The identification of issues and/or opportunities, development of projections and calculations, and assessment of resulting information to enable the formulation and evaluation of appropriate strategies.
An investment strategy that aims to balance risk and reward by apportioning a portfolio’s assets between assets classes, including equities, fixed income and cash, according to the client’s goals, investment objectives, time horizon and risk tolerance.
A statement of the expected or desired future inflows and outflows of cash for a given period in the future.
A statement that summarizes the client’s cash inflows and cash outflows for a given period.
The individual with whom the FP Canada certificant has the formal planner-client relationship. “Client” can also refer to the spouse, children, family, and other parties or entities related to the individual client, where appropriate and explicitly stated.
The gathering of quantitative and qualitative client information and supporting documentation and preparation of the information to enable analysis.
The assessment of a client’s estate wishes, and development of strategies and techniques to help ensure the payment of expenses and obligations at death; also includes the efficient transfer of assets to beneficiaries based on the client’s goals.
The assessment of a client’s cash flow, budget and net worth and the development of strategies and techniques to optimize short- and mid-term saving, spending and borrowing decisions to meet the client’s goals.
These include Financial Management, Investment Planning, Insurance and Risk Management, Tax Planning, Retirement Planning and Estate Planning and Legal Aspects.
In the context of the FP Canada Standards Council Competency Profile, this refers to the high-level financial planning activities of Collection, Analysis and Recommendation.
The process by which FP Canada certificants develop strategies to assist clients in managing their financial affairs to meet life goals. This process is defined by the FP Canada Standards Council Practice Standards.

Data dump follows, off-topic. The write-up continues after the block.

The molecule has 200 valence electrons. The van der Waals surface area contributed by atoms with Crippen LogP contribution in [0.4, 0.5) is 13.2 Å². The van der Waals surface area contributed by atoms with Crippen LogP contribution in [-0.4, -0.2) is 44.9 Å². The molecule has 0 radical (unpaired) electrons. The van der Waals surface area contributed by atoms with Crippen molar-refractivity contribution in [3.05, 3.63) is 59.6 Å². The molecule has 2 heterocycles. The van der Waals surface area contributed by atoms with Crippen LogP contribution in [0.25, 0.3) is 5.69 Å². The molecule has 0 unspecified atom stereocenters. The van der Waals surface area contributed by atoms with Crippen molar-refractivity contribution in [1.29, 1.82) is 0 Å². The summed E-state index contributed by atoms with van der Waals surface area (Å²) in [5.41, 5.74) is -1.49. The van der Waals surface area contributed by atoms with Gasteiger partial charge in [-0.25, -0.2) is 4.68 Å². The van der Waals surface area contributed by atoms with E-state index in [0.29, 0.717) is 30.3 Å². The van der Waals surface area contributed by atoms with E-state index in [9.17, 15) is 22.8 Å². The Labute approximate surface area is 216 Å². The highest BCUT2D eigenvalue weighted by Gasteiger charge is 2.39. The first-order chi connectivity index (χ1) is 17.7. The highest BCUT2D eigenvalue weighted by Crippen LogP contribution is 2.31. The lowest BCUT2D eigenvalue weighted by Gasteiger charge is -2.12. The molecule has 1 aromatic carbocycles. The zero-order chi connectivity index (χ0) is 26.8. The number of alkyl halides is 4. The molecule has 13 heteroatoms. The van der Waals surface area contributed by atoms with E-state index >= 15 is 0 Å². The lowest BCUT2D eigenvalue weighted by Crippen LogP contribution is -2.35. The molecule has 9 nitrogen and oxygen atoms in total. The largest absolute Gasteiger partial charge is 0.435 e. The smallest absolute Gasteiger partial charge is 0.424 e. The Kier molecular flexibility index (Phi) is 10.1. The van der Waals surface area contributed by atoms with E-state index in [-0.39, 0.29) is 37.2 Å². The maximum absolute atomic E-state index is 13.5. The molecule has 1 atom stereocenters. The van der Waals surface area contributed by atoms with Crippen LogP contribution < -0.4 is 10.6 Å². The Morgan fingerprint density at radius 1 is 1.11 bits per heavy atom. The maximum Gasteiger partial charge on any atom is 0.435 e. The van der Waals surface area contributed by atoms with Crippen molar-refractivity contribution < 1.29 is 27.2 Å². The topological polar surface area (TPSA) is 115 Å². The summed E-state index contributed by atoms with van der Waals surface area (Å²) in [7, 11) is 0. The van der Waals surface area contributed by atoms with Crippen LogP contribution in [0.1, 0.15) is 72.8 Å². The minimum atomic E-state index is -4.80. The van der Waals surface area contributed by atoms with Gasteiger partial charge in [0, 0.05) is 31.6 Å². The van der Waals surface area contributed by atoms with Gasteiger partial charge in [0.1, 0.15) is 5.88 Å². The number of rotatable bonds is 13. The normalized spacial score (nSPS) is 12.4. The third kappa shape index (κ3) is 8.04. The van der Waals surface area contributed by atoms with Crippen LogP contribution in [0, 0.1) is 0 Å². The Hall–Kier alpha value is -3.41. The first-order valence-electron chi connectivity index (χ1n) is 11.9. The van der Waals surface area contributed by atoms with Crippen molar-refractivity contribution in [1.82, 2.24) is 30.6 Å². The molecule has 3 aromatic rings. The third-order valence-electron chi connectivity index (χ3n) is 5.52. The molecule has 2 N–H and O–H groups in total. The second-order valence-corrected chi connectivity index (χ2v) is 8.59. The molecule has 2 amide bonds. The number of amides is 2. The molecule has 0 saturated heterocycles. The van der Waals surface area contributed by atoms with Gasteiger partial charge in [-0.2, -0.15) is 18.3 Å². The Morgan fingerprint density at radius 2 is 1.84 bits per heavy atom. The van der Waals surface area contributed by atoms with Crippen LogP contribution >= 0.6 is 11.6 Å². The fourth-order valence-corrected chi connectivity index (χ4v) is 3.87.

The elements of competency that are pervasive across all financial planning areas. These elements of competency relate to the integration and interrelationships among the financial planning areas.
Strategies and techniques to manage exposure to potential financial loss due to personal circumstances. In this financial planning area, the terms “risk”, “risk exposure” and “risk tolerance” refer to the risk of financial loss due to personal circumstances, as opposed to investment risk.
The collection, analysis and recommendation of client information across the various financial planning areas, considering all interrelationships and interdependencies, and the requirement to prioritize recommendations to optimize the client’s financial situation.
The assessment of a client’s asset mix and holdings, based on investment knowledge, objectives, risk tolerance and time horizon, and the development of strategies and techniques to optimize the client’s portfolio and resulting returns to meet the client’s financial goals.
A necessary item or condition.
A statement of assets minus liabilities.
An outcome that is sought after or aimed for. For the purposes of the FP Canada Standards Council Competency Profile, objectives are synonymous with goals.
Net worth statement, cash flow statement and budget, in aggregate.
Information that pertains to the qualities, values, attitudes, biases and preferences of the client.
Information about the client that is objective and directly measurable or observable.
The development and evaluation of strategies based on an assessment of information.
The assessment of a client’s expected lifestyle in retirement, comparison of estimated needs to current retirement assets, planned savings and expected return on investment, and the development of strategies and techniques to bridge any gaps. It also involves the assessment of retirement income options, and the development of strategies and techniques to meet the client’s income needs.
A proposed method used to achieve one or more specific objectives. For the purposes of the FP Canada Standards Council Competency Profile, strategy may also refer to multiple strategies.
The assessment of a client’s current tax position, and the development of strategies and techniques to minimize or defer taxes and maximize the client’s after-tax income